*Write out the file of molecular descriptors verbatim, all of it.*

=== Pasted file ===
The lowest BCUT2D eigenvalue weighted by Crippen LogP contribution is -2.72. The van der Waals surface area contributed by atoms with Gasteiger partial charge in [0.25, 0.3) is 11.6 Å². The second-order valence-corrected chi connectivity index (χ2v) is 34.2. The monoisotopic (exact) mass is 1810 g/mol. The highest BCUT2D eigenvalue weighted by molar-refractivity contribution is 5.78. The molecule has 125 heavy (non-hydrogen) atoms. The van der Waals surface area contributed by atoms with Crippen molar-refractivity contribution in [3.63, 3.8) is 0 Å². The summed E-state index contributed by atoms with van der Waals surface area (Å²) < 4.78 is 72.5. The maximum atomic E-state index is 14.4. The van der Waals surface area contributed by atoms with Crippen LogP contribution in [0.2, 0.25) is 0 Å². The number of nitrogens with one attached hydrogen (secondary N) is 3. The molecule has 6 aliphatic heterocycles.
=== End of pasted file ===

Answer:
The lowest BCUT2D eigenvalue weighted by Crippen LogP contribution is -2.72. The van der Waals surface area contributed by atoms with Gasteiger partial charge in [0.25, 0.3) is 11.6 Å². The second-order valence-corrected chi connectivity index (χ2v) is 34.2. The monoisotopic (exact) mass is 1810 g/mol. The highest BCUT2D eigenvalue weighted by molar-refractivity contribution is 5.78. The molecule has 125 heavy (non-hydrogen) atoms. The van der Waals surface area contributed by atoms with Crippen molar-refractivity contribution in [3.63, 3.8) is 0 Å². The summed E-state index contributed by atoms with van der Waals surface area (Å²) < 4.78 is 72.5. The maximum atomic E-state index is 14.4. The van der Waals surface area contributed by atoms with Crippen LogP contribution in [0.2, 0.25) is 0 Å². The number of nitrogens with one attached hydrogen (secondary N) is 3. The molecule has 6 aliphatic heterocycles.